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corporation's shares. Id. at 713. In neither opinion is there any suggestion that a trustee of a voting trust must adhere to a higher standard of performance in its nontrustee activities. However, in each case (unlike the case before us), the plaintiff had a direct remedy available for the defendant's alleged wrongdoing.

We reject the bank's argument that its commercial department and its trust department should be viewed separately and that Slade can charge the bank only for its actions as trustee. The conduct of a trustee as trustee might be exemplary, and yet, in some other capacity, the trustee might take action for its own benefit to the considerable disadvantage of the beneficiaries of the trust. Such conduct should not be beyond judicial scrutiny. The bank is one entity and must take responsibility for the effect of its collective action. See 2 A. Scott, Trusts Section 170.23A (3d ed. Supp. 1979); Restatement (Second) of Trusts Section 170, at 365 (1959).

Although the bank's dual status as trustee of the voting trust and as creditor of the corporation requires careful scrutiny of its conduct, that dual role does not alone make the bank liable for all consequences adverse to Slade resulting from its conduct as a creditor. See Bullivant v. First Nat'l Bank, 246 Mass. 324, 334 (1923); 2 A. Scott, Trusts Section 170.24, at 1384-1385 (3d ed. 1967). Slade misconceives the issue by arguing that the bank owed him special consideration as a prospective guarantor and as a guarantor because he was a trust beneficiary. There is no basis for ruling that the bank had a special fiduciary obligation to Slade in its dealing with him concerning the guaranty just because he was a beneficiary of the voting trust.

Although Slade as a guarantor obtained no special rights because he was a trust beneficiary, his involvement in the process by which the bank acquired and exercised its rights as creditor is important in determining whether he may avoid liability to the bank. Slade may not rely on the rights of others. For example, he has no basis for arguing, as he does, that the bank acted unlawfully and preferentially to itself in taking security for the corporation's old debt outstanding

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on May 24, 1976. [Note 5] The rights of other creditors of the corporation to object to the bank's action are not rights which Slade may assert. The beneficiaries of the trust as beneficial shareholders had an interest which was subordinate both to unsecured and secured debt.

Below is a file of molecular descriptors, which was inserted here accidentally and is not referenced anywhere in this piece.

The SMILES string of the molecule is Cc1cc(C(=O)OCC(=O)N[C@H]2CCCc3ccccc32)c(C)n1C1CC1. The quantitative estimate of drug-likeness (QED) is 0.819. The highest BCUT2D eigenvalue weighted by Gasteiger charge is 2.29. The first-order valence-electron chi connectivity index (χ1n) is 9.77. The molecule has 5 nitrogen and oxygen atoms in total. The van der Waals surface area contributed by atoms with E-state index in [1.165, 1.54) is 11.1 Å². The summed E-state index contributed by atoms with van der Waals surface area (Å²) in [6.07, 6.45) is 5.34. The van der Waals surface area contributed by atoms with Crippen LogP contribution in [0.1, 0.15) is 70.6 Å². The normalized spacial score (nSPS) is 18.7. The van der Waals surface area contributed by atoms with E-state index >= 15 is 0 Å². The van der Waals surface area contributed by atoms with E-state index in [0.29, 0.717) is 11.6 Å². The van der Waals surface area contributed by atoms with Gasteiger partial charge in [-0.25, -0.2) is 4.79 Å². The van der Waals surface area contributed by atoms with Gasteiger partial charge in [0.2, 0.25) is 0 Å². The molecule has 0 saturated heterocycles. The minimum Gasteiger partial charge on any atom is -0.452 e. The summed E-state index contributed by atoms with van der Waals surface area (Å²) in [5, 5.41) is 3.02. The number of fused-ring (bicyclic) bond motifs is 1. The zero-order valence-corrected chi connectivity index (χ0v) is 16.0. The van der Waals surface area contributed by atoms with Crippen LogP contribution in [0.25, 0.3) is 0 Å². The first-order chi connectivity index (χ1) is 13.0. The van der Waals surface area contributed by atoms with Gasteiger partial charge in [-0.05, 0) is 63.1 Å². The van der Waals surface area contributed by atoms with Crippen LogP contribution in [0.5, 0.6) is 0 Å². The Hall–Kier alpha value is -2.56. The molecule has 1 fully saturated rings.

The issue is whether the defendant has shown by the facts admitted in the pleadings and represented by affidavit that the bank's actions (a) in requiring Slade's guaranty of the corporation's indebtedness to the bank, (b) in obtaining a secured position as to its loan, or (c) in collecting the corporation's indebtedness to it violated its fiduciary duty to Slade as a trust beneficiary. Slade makes no showing that the beneficiaries' interests were harmed by the bank's requirement that he guarantee the corporation's indebtedness. Nor has he made any showing that the transactions by which the bank obtained its secured position harmed the beneficiaries' interests. The bank extended further credit in the amount of $150,000 in circumstances in which Slade has admitted new money was needed to meet the corporation's payroll. Rather than destroying the corporation, the bank apparently gave it life-prolonging, if not lifesaving, assistance. Although there is an assertion that the terms of the new financing were unreasonably harsh, Slade has made no attempt by affidavit to show that the corporation could have obtained better terms elsewhere or indeed that any other lender would have loaned funds to the corporation.

We come then to the remaining question whether the bank acted contrary to its fiduciary duty to Slade in collecting amounts due to it. We include, among those amounts, funds which the bank collected until September, 1976, as

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coexecutor of the estate of William Wilkes and until June, 1977, as agent for Mrs. Wilkes, in payment of the corporation's obligations in connection with its purchase of shares owned by the Wilkes estate and by Mrs. Wilkes. We also consider the bank's collection of $90,000 in the summer and fall of 1977 which Slade argues dealt a death blow to the corporation. He makes no claim that the bank violated any rights of the corporation in collecting these amounts. The question is whether and to what extent the bank's lawful actions as a creditor may have been unlawful as to Slade as a trust beneficiary because the bank was a trustee of the voting trust which held all the corporation's stock.